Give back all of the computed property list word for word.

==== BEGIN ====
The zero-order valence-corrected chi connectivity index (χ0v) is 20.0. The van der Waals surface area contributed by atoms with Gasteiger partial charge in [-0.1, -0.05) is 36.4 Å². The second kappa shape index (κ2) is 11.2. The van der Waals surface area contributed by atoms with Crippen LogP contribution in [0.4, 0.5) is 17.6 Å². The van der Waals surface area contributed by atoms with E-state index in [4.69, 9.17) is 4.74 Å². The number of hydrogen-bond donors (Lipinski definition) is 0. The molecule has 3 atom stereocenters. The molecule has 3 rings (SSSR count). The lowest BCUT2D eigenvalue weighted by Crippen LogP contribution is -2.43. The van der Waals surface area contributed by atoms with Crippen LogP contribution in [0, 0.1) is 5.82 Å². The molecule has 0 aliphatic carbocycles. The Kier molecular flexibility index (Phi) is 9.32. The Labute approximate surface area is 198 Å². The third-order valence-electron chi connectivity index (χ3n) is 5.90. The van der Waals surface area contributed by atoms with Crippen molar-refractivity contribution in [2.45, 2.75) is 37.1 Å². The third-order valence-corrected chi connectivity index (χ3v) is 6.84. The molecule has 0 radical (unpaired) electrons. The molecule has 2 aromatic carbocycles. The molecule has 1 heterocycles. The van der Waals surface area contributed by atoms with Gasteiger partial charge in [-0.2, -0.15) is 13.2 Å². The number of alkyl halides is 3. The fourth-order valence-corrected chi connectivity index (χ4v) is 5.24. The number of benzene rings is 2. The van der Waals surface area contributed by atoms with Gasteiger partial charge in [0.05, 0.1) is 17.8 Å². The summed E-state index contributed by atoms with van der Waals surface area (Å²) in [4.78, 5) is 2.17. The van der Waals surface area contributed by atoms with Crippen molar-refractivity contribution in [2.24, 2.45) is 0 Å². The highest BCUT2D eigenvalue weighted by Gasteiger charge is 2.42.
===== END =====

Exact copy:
The zero-order valence-corrected chi connectivity index (χ0v) is 20.0. The van der Waals surface area contributed by atoms with Gasteiger partial charge in [-0.1, -0.05) is 36.4 Å². The second kappa shape index (κ2) is 11.2. The van der Waals surface area contributed by atoms with Crippen LogP contribution in [0.4, 0.5) is 17.6 Å². The van der Waals surface area contributed by atoms with E-state index in [4.69, 9.17) is 4.74 Å². The number of hydrogen-bond donors (Lipinski definition) is 0. The molecule has 3 atom stereocenters. The molecule has 3 rings (SSSR count). The lowest BCUT2D eigenvalue weighted by Crippen LogP contribution is -2.43. The van der Waals surface area contributed by atoms with Crippen LogP contribution in [0, 0.1) is 5.82 Å². The molecule has 0 aliphatic carbocycles. The Kier molecular flexibility index (Phi) is 9.32. The Labute approximate surface area is 198 Å². The third-order valence-electron chi connectivity index (χ3n) is 5.90. The van der Waals surface area contributed by atoms with Crippen molar-refractivity contribution in [2.45, 2.75) is 37.1 Å². The third-order valence-corrected chi connectivity index (χ3v) is 6.84. The molecule has 0 radical (unpaired) electrons. The molecule has 2 aromatic carbocycles. The molecule has 1 heterocycles. The van der Waals surface area contributed by atoms with Gasteiger partial charge in [-0.2, -0.15) is 13.2 Å². The number of alkyl halides is 3. The fourth-order valence-corrected chi connectivity index (χ4v) is 5.24. The number of benzene rings is 2. The van der Waals surface area contributed by atoms with Gasteiger partial charge in [0.05, 0.1) is 17.8 Å². The summed E-state index contributed by atoms with van der Waals surface area (Å²) in [4.78, 5) is 2.17. The van der Waals surface area contributed by atoms with Crippen molar-refractivity contribution in [2.24, 2.45) is 0 Å². The highest BCUT2D eigenvalue weighted by Gasteiger charge is 2.42.